Tennessee's big break, however, will come a few years down the road when Florida coach Urban Meyer prematurely retires (again) and Alabama's Nick Saban returns to the NFL (again).

It made a lot more sense that an SEC replay official missed an obvious interception by LSU's Patrick Peterson against Alabama last season once when we learned the official had access to the same television definition we did when we watched original-run episodes of The Dukes of Hazzard. Shortly after that game, The Birmingham News learned from SEC director of officials Rogers Redding that none of the replay booths were equipped with high-definition monitors. In other words, most fans had a better view of the giant, in-bounds divot Peterson's foot removed than the replay official did.

As it turned out, none of the conferences had HD replay setups. After the inevitable backlash, all six BCS conferences upgraded to HD for the 2010 season -- just in time for the consumer electronics industrial complex to unveil the gadget that might render HD obsolete.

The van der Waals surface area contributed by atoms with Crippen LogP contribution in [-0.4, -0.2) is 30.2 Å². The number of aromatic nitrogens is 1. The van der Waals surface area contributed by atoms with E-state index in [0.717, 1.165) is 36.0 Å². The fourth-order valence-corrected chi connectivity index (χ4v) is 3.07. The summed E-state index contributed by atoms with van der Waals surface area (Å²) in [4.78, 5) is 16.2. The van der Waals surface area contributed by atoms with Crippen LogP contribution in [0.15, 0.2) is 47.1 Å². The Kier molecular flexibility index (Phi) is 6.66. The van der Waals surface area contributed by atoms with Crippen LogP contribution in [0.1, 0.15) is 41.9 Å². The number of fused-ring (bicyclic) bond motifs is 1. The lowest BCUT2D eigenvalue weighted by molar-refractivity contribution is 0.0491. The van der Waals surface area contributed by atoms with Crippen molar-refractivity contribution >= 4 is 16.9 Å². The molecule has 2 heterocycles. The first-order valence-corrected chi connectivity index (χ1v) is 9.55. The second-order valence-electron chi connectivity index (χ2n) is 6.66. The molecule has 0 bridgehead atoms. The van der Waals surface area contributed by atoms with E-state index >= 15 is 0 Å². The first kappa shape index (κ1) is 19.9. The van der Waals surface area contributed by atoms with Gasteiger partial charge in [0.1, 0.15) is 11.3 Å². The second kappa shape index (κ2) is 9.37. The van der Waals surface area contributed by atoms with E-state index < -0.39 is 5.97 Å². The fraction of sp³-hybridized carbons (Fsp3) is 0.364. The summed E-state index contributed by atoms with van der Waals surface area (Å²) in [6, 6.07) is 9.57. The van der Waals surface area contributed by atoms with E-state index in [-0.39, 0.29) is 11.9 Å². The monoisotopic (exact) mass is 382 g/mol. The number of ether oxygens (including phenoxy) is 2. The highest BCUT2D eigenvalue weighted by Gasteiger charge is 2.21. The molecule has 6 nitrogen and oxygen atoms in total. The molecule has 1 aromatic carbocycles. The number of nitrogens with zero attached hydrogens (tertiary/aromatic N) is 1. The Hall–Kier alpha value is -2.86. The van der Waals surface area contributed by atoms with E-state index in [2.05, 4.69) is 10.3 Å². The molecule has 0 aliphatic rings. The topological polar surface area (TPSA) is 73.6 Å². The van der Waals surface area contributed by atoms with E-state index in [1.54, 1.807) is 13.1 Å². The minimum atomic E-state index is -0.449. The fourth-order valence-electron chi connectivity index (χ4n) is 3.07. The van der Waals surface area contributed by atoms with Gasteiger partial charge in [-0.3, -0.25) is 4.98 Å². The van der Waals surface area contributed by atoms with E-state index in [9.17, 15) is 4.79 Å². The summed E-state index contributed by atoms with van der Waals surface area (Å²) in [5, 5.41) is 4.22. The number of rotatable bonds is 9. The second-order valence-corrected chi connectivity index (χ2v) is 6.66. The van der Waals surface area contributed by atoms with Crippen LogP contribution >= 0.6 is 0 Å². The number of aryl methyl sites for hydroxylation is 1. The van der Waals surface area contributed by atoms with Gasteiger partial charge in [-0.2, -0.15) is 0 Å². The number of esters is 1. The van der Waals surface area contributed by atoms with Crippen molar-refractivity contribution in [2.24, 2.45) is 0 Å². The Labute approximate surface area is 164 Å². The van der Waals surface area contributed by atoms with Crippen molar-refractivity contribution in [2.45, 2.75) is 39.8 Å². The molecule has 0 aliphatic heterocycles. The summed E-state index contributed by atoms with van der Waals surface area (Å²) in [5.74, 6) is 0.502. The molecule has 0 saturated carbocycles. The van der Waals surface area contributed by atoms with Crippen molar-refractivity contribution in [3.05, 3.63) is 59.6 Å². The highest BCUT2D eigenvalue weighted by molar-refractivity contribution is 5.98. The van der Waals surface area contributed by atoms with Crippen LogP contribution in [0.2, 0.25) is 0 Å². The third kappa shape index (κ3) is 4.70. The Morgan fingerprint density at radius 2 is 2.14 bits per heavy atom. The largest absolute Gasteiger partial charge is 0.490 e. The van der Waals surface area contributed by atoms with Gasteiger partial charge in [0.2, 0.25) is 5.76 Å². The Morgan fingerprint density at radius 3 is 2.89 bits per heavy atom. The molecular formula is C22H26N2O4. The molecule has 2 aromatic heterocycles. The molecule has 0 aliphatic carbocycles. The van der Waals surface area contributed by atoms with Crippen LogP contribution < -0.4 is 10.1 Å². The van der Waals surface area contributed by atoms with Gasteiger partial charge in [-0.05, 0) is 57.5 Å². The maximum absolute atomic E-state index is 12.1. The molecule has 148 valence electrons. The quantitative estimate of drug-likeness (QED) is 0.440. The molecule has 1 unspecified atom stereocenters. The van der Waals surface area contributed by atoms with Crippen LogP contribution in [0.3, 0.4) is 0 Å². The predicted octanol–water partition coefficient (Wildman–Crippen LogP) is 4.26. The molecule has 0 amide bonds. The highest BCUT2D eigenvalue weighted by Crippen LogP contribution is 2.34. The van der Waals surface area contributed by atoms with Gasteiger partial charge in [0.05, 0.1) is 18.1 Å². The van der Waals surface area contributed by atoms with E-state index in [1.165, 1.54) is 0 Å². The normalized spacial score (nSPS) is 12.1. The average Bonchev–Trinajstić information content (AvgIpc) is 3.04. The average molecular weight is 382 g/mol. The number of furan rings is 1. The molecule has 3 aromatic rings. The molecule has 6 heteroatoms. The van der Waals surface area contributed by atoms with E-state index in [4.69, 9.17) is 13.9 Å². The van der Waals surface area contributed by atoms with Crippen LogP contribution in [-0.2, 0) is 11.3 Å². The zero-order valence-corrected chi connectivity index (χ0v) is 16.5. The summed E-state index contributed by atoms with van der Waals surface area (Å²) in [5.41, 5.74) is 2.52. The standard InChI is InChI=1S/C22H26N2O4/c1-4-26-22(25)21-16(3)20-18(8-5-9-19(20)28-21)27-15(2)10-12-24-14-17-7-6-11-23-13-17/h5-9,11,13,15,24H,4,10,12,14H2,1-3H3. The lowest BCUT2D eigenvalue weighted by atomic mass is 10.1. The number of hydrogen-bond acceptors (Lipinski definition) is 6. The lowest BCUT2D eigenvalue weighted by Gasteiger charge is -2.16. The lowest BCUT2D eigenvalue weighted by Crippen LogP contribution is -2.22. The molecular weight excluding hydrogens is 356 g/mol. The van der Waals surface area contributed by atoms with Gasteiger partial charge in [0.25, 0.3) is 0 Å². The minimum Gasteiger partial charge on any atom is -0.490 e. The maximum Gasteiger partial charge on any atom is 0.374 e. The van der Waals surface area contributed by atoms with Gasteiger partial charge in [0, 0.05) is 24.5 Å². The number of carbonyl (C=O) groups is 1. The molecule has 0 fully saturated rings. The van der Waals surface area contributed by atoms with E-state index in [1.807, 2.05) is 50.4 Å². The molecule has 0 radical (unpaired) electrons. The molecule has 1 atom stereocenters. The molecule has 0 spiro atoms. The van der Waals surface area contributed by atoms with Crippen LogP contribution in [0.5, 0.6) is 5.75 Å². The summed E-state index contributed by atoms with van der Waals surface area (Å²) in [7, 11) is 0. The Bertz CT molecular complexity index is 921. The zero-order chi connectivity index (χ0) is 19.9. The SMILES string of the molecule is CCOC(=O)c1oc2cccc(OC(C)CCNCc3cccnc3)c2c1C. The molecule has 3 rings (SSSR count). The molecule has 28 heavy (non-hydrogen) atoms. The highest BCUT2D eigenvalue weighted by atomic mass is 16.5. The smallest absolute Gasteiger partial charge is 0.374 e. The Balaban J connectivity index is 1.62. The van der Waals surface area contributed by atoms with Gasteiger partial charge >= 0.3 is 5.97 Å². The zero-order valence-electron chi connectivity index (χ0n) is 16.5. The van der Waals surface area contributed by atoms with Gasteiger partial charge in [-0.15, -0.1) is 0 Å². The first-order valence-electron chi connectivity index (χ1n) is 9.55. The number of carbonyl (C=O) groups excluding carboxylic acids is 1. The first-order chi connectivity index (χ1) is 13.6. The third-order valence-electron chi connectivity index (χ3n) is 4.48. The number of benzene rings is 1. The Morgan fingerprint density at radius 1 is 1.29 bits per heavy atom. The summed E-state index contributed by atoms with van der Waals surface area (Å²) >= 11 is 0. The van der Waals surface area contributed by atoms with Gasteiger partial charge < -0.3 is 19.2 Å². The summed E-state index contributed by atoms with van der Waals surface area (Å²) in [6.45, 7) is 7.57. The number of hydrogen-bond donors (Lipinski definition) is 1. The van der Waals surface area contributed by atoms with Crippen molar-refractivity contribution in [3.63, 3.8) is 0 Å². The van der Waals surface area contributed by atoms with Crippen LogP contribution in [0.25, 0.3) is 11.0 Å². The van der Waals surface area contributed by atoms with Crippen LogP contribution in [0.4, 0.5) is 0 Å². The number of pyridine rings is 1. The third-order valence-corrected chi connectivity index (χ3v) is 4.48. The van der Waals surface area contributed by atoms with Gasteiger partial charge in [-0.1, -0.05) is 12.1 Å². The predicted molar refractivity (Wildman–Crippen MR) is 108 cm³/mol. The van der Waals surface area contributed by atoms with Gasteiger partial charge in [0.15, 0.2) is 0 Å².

So enjoy the next two or three years of HD replay, because by 2014, we'll probably be complaining that the conferences haven't yet upgraded to 3-D replay.

Texas' decision to remain in the Big 12 turned what could have been a revolutionary restructuring of the college landscape into a more modest real-estate shuffle, with only four schools (Nebraska, Colorado, Utah and Boise State) changing addresses.

However, as Pac-10 commissioner Scott said last month, "The level of excitement and interest that happened around the superconference idea -- the positive feedback I still get from TV networks and others -- suggests to me that at some point in the future the superconference will emerge and we'll be having the discussion again. But I can't predict when that will be."